Overall very charming She played the networking game the way it was played then and she was good at it, so there s a lot of name dropping She threw her lot with the aristocracy and one gets the sense that for her only people with titles are real people A very vivid picture of the era and the manners though A very humane view of the upper classes in the middle of the seismic changes of the French Revolution.
I don t feel this was the best translation, as it was hard to read and there were some grammatical errors Having said that, I enjoyed reading about the life of this famous artist in her own words, giving me a glimpse of life some 200 years ago It s really interesting to see how human nature has been the same for centuries, but the way people entertained themselves and treated each other has changed quite a bit.
Madame Lebrun enjoyed independence in a time when most women had very few options She loved what she did for a living, was very good at it, and was paid well for her work what a concept She got to travel a lot and spent years living in various countries around Europe It s great to read her descriptions of what life was like in Catherine s Russia and 19th century London Overall a lovely autobiography.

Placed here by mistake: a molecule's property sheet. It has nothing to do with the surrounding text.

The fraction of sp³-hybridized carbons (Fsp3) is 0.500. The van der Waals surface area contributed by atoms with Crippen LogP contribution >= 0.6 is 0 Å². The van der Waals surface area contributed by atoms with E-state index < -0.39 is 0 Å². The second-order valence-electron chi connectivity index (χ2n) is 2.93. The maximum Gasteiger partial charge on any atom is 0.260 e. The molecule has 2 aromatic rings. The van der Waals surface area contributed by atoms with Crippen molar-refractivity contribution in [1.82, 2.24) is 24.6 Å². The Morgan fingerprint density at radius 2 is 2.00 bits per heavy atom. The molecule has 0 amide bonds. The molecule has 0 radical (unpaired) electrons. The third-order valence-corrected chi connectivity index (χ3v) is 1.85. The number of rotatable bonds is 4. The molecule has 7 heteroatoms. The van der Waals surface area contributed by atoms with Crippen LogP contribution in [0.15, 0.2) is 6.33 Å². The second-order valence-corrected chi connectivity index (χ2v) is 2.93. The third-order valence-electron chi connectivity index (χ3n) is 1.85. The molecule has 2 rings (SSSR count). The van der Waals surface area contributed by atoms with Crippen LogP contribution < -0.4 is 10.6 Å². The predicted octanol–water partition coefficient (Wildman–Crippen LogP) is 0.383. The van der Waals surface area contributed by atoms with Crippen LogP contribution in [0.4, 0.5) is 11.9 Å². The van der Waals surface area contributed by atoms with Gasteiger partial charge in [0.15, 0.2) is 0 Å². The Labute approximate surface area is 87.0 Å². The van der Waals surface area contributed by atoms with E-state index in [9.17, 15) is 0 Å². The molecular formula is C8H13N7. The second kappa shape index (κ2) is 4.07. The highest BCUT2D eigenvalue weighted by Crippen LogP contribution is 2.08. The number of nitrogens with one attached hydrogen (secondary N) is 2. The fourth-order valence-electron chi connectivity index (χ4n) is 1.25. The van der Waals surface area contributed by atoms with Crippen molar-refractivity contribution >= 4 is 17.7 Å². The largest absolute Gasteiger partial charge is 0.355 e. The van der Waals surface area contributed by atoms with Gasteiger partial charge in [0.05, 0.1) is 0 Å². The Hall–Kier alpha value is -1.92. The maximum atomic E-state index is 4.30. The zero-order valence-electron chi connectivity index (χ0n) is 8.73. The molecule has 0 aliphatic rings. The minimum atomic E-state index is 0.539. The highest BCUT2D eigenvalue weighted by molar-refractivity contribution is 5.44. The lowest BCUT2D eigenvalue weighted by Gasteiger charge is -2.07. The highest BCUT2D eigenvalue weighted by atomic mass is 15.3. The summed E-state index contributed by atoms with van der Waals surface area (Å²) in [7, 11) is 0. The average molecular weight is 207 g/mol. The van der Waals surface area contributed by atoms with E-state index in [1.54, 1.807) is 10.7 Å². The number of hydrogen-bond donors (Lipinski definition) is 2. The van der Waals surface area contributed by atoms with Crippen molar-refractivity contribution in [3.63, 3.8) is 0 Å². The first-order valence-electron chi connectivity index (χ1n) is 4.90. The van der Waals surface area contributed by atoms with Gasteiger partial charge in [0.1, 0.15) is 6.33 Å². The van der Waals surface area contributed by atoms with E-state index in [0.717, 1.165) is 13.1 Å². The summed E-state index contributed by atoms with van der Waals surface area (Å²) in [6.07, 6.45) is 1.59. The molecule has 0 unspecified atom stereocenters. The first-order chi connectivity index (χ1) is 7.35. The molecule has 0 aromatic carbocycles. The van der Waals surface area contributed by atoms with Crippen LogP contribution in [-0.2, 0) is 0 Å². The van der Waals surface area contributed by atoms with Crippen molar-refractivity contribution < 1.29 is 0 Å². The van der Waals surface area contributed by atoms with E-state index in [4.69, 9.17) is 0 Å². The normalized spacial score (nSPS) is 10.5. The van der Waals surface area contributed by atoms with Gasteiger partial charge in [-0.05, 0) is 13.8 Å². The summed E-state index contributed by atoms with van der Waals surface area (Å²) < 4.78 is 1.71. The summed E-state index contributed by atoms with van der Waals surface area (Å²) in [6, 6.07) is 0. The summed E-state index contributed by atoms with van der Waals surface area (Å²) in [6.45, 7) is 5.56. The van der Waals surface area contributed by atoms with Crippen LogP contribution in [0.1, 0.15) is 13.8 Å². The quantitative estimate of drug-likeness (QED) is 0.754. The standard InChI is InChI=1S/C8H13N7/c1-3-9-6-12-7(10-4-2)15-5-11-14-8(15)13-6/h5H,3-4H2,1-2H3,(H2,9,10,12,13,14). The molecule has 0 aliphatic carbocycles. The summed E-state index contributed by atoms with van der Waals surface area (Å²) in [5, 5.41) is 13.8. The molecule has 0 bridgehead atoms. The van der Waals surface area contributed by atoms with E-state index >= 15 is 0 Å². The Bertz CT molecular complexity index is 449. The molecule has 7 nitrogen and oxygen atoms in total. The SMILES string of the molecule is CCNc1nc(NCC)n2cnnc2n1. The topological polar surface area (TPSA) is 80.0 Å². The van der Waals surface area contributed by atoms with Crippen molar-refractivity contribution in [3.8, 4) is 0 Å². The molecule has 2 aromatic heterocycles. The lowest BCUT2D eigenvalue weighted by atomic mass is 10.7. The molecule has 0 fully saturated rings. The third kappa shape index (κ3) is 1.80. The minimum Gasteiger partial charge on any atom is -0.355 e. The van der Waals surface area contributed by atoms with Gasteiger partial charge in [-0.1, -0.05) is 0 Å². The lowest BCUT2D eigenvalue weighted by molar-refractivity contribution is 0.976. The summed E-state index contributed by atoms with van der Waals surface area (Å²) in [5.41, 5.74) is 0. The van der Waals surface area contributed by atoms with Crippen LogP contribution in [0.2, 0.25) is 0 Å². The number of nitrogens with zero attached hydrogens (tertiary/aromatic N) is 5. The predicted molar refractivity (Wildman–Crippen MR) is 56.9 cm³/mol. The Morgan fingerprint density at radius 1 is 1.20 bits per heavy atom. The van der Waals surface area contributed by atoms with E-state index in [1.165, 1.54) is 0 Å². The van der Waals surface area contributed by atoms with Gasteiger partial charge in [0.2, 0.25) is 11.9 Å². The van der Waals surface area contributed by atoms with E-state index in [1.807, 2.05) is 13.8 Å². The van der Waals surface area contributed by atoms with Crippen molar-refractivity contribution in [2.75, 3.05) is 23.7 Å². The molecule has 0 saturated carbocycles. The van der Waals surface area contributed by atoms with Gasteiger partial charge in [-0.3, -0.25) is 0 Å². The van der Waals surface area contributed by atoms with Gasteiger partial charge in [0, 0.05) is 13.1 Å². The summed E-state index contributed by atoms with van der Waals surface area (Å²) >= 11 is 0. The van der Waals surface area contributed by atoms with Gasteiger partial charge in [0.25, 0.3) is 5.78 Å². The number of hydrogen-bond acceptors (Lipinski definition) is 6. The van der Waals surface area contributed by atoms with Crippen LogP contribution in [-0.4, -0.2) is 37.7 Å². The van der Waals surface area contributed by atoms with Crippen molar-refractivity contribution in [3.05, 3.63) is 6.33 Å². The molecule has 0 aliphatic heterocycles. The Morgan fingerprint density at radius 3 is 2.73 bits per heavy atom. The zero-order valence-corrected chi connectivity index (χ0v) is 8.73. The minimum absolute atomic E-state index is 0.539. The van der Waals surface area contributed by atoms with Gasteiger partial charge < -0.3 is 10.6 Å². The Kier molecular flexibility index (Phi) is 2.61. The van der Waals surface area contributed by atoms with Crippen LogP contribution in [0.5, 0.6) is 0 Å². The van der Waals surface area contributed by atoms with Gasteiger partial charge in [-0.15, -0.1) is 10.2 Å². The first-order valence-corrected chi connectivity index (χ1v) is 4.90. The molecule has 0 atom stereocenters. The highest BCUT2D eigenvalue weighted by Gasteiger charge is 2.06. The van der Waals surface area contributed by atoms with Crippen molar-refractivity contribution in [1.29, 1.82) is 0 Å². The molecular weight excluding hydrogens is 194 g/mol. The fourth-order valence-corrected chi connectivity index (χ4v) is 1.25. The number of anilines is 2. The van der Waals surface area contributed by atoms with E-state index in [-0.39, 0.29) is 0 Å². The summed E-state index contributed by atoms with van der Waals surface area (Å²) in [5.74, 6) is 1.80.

As much as I admire for what she accomplished as an 18th century female artist, I was a little disappointed in this memoir Vigee Lebrun would put today s worst best name dropper to shame Despite surviving much political upheaval, a bad marriage and travels throughout Europe, the memoir reads like a litany of the royals and aristocrats with whom she hobnobbed and how beautiful and charming the ladies always were She does have moments where she succeeded in painting with words as effectively as on canvas, particularly in her descriptions of London and Russia Overall, I would recommend this book as a reference rather than as a pleasure read.
Lisabeth Vig E Le Brun, N E Louise Lisabeth Vig E Le Avril Paris, Et Morte Dans La M Me Ville Le Mars , Est Une Artiste Peintre Fran Aise, Consid R E Comme Une Grande Portraitiste De Son Temps Elle A Pu Tre Compar E Quentin De La Tour Ou Jean Baptiste Greuze Disappointing Vig e Lebrun is cited as one of the most important female painters of the 18th century so I expected her memoir to extensively describe her training, technique and love of art nope This book was nothing than court gossip 75% of the book felt merely like a record of compliments bestowed upon her by various courtiers Despite all of this, at least it was an easy book to get through It was interesting too to see what daily life was like for an upper class woman of that time.